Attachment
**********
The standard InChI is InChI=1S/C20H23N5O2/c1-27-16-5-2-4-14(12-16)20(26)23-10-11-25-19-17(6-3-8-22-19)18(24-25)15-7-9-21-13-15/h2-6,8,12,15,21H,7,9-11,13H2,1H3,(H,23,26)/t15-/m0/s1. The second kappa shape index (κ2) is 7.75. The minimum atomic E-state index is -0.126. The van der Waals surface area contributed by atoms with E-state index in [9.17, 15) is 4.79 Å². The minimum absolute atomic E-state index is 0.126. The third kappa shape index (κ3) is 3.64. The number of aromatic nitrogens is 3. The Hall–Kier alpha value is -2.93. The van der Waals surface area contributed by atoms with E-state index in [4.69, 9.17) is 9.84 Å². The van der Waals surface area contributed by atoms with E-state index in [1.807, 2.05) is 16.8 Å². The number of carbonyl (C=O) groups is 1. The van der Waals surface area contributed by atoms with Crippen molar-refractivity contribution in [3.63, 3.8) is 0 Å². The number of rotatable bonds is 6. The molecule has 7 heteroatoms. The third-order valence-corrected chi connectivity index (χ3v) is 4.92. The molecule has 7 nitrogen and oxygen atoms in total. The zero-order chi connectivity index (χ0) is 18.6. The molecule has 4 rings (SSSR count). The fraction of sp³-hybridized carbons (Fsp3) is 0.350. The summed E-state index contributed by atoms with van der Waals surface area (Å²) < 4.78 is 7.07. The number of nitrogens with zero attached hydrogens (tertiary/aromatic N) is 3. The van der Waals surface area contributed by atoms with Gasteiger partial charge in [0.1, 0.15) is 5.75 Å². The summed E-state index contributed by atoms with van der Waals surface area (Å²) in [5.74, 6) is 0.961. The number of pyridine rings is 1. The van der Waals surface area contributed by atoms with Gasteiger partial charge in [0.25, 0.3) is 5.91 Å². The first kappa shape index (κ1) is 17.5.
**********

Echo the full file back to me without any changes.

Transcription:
The standard InChI is InChI=1S/C20H23N5O2/c1-27-16-5-2-4-14(12-16)20(26)23-10-11-25-19-17(6-3-8-22-19)18(24-25)15-7-9-21-13-15/h2-6,8,12,15,21H,7,9-11,13H2,1H3,(H,23,26)/t15-/m0/s1. The second kappa shape index (κ2) is 7.75. The minimum atomic E-state index is -0.126. The van der Waals surface area contributed by atoms with E-state index in [9.17, 15) is 4.79 Å². The minimum absolute atomic E-state index is 0.126. The third kappa shape index (κ3) is 3.64. The number of aromatic nitrogens is 3. The Hall–Kier alpha value is -2.93. The van der Waals surface area contributed by atoms with E-state index in [4.69, 9.17) is 9.84 Å². The van der Waals surface area contributed by atoms with E-state index in [1.807, 2.05) is 16.8 Å². The number of carbonyl (C=O) groups is 1. The van der Waals surface area contributed by atoms with Crippen molar-refractivity contribution in [3.63, 3.8) is 0 Å². The number of rotatable bonds is 6. The molecule has 7 heteroatoms. The third-order valence-corrected chi connectivity index (χ3v) is 4.92. The molecule has 7 nitrogen and oxygen atoms in total. The zero-order chi connectivity index (χ0) is 18.6. The molecule has 4 rings (SSSR count). The fraction of sp³-hybridized carbons (Fsp3) is 0.350. The summed E-state index contributed by atoms with van der Waals surface area (Å²) < 4.78 is 7.07. The number of nitrogens with zero attached hydrogens (tertiary/aromatic N) is 3. The van der Waals surface area contributed by atoms with Gasteiger partial charge in [0.1, 0.15) is 5.75 Å². The summed E-state index contributed by atoms with van der Waals surface area (Å²) in [5.74, 6) is 0.961. The number of pyridine rings is 1. The van der Waals surface area contributed by atoms with Gasteiger partial charge in [0.25, 0.3) is 5.91 Å². The first kappa shape index (κ1) is 17.5.